Given the choice I would redesign the process, but I guess it comes down to how much effort it takes versus how much return for the effort.
When a user is about to take an action that may not be easily reversible, it is imperative that the interface give them enough information to:
In Windows 7 the "Copy File" dialog gives you plenty of information to help you compare the two files using meta data and clear steps for how to make it happen:
Because this is an FTP program there are more options than whether to overwrite or not.
It would be better if the interface made it easier for the user to know what the effect of their decision would have.
FileZilla does a much better job of asking the user for the same information as the question's example:
The dialog might benefit if it grouped related actions so that it is more clear to the user what their options are broadly and then specifically what their refinement options are based on their need:
While Charles's Answer shows some great UIs, I wanted to add the UX that Directory Opus uses for the same action, which I find very good as well. Simple on the surface with advanced options tucked away after a click.
Clicking on the Dropdowns results in these options:
As you can see it also provides shortcuts for the advanced operations making it easy for power users as well.
The problem is not even in the huge amount of possibilities. It is with the fact that they are fundamentally different.
I will try to break them down by creating a scenario of several questions that make sense, rather than one that doesn't.
Currently we have:
File already exists. Overwrite? "Yes" "No" "Cancel" "Append" "Newer Only" "No to all" "Yes to all"
The Yes and No options are obviously valid but there are ones that are not for example the "Cancel" option is part of a separate question:
Do you want to stop the operation? "Yes" "No"
The next option is Append. This clearly should stay because it is a new alternative (different from "Yes" and "No"). However the question should be revised because of it:
File already exists. What do you want to do? "Overwrite" "Keep Old File" "Append the two Files" "Newer Only" "No to all" "Yes to all" "Help"
I will skip the "Newer Only" option for now and I will proceed to the No/Yes to all options. I think they should also be excluded because they ask a different question. Which is:
Do you want to do the same for all files? "Yes" "No"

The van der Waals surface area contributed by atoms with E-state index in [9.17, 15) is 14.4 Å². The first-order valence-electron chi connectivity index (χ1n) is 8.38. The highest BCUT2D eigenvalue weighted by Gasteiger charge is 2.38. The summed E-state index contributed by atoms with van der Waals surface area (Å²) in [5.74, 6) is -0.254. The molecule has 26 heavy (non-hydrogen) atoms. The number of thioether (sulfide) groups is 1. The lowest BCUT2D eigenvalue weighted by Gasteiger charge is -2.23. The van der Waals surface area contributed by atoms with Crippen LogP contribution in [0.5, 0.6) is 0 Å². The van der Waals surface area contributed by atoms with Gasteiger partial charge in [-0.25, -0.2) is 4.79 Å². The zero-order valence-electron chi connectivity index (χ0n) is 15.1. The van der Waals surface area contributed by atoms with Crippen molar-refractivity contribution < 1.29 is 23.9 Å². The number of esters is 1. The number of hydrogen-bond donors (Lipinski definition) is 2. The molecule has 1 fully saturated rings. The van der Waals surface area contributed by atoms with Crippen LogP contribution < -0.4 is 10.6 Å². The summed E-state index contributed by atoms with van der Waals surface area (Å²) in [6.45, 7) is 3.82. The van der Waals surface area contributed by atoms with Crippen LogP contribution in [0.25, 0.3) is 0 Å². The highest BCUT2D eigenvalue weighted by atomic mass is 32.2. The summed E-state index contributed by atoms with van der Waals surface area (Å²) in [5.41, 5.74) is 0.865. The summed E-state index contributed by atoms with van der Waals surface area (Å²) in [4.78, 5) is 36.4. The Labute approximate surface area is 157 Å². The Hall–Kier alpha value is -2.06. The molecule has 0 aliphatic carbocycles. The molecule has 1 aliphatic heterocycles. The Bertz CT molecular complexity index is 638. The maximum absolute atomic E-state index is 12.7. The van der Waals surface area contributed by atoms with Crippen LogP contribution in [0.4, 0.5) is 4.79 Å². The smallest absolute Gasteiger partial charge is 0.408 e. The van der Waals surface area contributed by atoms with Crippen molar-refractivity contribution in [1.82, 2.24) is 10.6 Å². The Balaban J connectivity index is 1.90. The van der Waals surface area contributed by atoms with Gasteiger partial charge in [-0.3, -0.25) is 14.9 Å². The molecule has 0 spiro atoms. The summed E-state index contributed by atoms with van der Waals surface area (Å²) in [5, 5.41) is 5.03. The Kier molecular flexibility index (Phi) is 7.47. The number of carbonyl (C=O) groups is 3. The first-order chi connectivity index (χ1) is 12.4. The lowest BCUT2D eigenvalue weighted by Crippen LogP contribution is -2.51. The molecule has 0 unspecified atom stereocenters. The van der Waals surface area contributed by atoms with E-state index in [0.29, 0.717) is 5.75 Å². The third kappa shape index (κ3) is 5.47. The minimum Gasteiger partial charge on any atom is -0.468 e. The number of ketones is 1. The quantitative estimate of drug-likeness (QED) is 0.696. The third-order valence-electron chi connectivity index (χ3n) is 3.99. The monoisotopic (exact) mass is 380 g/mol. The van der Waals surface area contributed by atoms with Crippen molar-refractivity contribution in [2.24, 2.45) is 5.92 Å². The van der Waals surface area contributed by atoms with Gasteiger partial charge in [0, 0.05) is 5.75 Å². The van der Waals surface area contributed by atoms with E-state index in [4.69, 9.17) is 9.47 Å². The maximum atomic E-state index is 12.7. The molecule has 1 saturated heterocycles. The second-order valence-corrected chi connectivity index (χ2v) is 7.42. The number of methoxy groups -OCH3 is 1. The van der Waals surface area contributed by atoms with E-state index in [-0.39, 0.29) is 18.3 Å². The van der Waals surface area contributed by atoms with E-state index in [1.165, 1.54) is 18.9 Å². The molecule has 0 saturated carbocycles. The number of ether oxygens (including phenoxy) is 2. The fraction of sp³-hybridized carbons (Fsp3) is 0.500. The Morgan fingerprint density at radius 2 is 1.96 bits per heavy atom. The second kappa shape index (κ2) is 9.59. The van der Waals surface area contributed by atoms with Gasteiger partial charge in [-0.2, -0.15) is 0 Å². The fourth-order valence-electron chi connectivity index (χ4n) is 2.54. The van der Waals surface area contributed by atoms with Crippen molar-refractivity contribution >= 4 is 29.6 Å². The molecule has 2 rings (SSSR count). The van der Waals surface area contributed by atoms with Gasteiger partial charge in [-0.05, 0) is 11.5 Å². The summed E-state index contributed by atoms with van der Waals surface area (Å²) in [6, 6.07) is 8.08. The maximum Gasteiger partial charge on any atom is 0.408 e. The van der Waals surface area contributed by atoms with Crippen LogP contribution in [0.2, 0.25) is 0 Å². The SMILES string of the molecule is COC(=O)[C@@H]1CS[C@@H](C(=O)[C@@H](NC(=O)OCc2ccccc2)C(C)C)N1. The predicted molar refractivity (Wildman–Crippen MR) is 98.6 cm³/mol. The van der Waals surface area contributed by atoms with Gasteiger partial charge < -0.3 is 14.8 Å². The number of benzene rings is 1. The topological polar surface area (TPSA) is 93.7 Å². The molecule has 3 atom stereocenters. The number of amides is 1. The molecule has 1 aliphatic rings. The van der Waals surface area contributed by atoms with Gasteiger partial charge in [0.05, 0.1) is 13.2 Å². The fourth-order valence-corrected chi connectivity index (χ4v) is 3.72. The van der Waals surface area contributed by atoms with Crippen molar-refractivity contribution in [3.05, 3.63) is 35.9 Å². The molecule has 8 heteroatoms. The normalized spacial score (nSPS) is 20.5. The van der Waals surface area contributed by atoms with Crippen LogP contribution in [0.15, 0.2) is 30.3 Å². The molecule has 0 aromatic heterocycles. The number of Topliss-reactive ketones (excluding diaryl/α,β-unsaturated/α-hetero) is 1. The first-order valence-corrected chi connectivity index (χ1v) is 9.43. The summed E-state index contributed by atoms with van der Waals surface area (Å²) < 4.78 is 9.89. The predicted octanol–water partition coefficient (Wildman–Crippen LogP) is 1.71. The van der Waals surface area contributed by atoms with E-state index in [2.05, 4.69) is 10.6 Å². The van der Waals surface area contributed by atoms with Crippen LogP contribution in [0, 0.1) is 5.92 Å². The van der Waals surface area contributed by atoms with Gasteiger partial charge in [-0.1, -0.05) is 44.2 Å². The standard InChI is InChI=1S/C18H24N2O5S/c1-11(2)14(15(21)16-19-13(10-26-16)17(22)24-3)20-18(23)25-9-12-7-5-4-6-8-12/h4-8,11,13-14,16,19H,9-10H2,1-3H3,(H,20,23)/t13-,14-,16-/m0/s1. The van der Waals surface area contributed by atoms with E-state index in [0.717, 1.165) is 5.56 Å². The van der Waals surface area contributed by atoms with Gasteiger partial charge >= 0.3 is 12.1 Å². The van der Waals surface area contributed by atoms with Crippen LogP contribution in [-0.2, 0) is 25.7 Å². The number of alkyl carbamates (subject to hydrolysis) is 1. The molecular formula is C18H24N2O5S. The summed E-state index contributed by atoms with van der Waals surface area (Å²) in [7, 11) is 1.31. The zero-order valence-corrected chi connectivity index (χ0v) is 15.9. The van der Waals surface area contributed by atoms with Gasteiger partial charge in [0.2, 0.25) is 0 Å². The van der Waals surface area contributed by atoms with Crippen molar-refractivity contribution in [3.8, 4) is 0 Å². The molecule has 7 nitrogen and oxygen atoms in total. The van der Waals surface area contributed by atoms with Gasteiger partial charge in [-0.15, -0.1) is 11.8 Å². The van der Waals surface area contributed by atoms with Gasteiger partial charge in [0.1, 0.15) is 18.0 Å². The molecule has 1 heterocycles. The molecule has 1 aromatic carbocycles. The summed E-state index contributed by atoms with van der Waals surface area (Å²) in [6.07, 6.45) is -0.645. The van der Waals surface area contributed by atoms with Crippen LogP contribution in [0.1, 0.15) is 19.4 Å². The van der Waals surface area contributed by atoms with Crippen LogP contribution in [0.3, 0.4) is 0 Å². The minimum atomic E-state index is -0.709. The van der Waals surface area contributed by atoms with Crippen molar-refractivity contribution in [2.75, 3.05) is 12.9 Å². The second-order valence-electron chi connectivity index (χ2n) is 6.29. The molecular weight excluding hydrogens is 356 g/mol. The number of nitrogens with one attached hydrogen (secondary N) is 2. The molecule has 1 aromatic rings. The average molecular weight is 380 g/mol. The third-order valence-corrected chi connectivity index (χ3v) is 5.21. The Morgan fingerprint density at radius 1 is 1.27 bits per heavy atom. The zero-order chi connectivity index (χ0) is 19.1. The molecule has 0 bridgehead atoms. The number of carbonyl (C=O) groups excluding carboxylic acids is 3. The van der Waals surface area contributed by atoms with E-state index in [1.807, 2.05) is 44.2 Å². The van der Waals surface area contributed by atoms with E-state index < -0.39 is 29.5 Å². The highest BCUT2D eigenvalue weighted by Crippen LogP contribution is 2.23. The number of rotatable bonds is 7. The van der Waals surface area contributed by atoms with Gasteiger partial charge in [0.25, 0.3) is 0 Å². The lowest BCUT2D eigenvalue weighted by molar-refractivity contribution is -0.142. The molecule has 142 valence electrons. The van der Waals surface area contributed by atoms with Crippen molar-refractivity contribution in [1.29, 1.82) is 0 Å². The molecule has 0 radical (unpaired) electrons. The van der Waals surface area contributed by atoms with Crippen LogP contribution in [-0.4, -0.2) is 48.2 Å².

Now lets get to the Newer Only. This option should be removed from the initial question (the user can see for himself which file is newer). However it is absolutely valid for the question:
Do you want to do the same for all files?
So options the options that come from it are now three:
"Yes" "No" "Only if my version is newer"
The last button we have is Help which is not really part of the procedure. It should be there on all popups but not on the same level as the option buttons.
The end result is:
File already exists. Do you want to stop the operation? "Yes" "No" What do you want to do then? "Overwrite" "Keep Old File" "Append the two Files" Do you want to do the same for all files? "Yes" "No" "Only if my version is newer"
It is far from usable. We can fix that by removing the first question (because we have undo, right?). Putting the third question in a combo that remembers the last option the user chose and sets it as default etc. but that is another story
That's 9 buttons.
Now that's a very poorly designed dialog box.
The problem here is that all those actions are displayed at the same level, when they have various levels of relevance.
e.g: You don't want to provide a "New name" if you don't wanna overwrite anyway.
For starters: No and Cancel are basically the same thing.
And if cancel is to stop the current copying, you have the red cross for that already.
Remove the cancel button. (-1 button)
So now what may be done when a file already exists?
You ask the question: overwrite?
You offer (YES/NO)
And add a checkbox "Apply to all". (-2 buttons)
If NO was selected, you rename the file being moved with ([INSERT NUMBER HERE]) as is the default behavior. That's basically what "New name" does. (-1 button)
If YES was selected, offer actions that may be performed:
With a checkbox: newer only
We don't need the Help button anymore. It's a Yes/No question. (-1 button)
I'm the author of WinSCP and I've found this "question" really inspiring. Thanks. This is my (kind of) "answer".
Improvements I've done (see also the screenshot below):
There are some suggestions that I've decided not to adopt:
Thanks for all the suggestions!